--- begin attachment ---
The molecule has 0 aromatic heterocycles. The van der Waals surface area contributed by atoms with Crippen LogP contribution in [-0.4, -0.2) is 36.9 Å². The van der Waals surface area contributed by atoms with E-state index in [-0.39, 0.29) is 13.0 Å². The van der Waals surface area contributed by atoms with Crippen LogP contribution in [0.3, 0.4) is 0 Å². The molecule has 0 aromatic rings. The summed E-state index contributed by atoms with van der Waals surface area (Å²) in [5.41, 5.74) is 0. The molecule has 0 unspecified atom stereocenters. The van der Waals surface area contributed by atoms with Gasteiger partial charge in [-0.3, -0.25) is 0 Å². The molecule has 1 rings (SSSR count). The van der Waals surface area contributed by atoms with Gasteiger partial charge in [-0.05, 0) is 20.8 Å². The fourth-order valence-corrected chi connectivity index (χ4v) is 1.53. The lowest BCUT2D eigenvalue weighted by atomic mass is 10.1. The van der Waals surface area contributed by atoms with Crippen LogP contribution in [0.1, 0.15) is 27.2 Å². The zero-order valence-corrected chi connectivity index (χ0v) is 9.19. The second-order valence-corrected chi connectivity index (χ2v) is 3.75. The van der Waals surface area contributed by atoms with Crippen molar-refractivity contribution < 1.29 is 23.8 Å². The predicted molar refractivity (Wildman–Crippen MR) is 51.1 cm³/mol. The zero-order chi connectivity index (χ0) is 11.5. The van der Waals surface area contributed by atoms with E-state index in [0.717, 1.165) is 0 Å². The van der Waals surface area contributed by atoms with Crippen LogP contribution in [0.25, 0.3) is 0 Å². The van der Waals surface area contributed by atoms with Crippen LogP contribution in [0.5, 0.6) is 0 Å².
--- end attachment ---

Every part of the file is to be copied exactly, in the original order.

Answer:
The molecule has 0 aromatic heterocycles. The van der Waals surface area contributed by atoms with Crippen LogP contribution in [-0.4, -0.2) is 36.9 Å². The van der Waals surface area contributed by atoms with E-state index in [-0.39, 0.29) is 13.0 Å². The van der Waals surface area contributed by atoms with Crippen LogP contribution in [0.3, 0.4) is 0 Å². The molecule has 0 aromatic rings. The summed E-state index contributed by atoms with van der Waals surface area (Å²) in [5.41, 5.74) is 0. The molecule has 0 unspecified atom stereocenters. The van der Waals surface area contributed by atoms with Gasteiger partial charge in [-0.3, -0.25) is 0 Å². The molecule has 1 rings (SSSR count). The van der Waals surface area contributed by atoms with Gasteiger partial charge in [-0.05, 0) is 20.8 Å². The fourth-order valence-corrected chi connectivity index (χ4v) is 1.53. The lowest BCUT2D eigenvalue weighted by atomic mass is 10.1. The van der Waals surface area contributed by atoms with Crippen LogP contribution in [0.1, 0.15) is 27.2 Å². The zero-order valence-corrected chi connectivity index (χ0v) is 9.19. The second-order valence-corrected chi connectivity index (χ2v) is 3.75. The van der Waals surface area contributed by atoms with Crippen molar-refractivity contribution < 1.29 is 23.8 Å². The predicted molar refractivity (Wildman–Crippen MR) is 51.1 cm³/mol. The zero-order chi connectivity index (χ0) is 11.5. The van der Waals surface area contributed by atoms with E-state index in [0.717, 1.165) is 0 Å². The van der Waals surface area contributed by atoms with Crippen LogP contribution in [0.25, 0.3) is 0 Å². The van der Waals surface area contributed by atoms with Crippen LogP contribution in [0.5, 0.6) is 0 Å².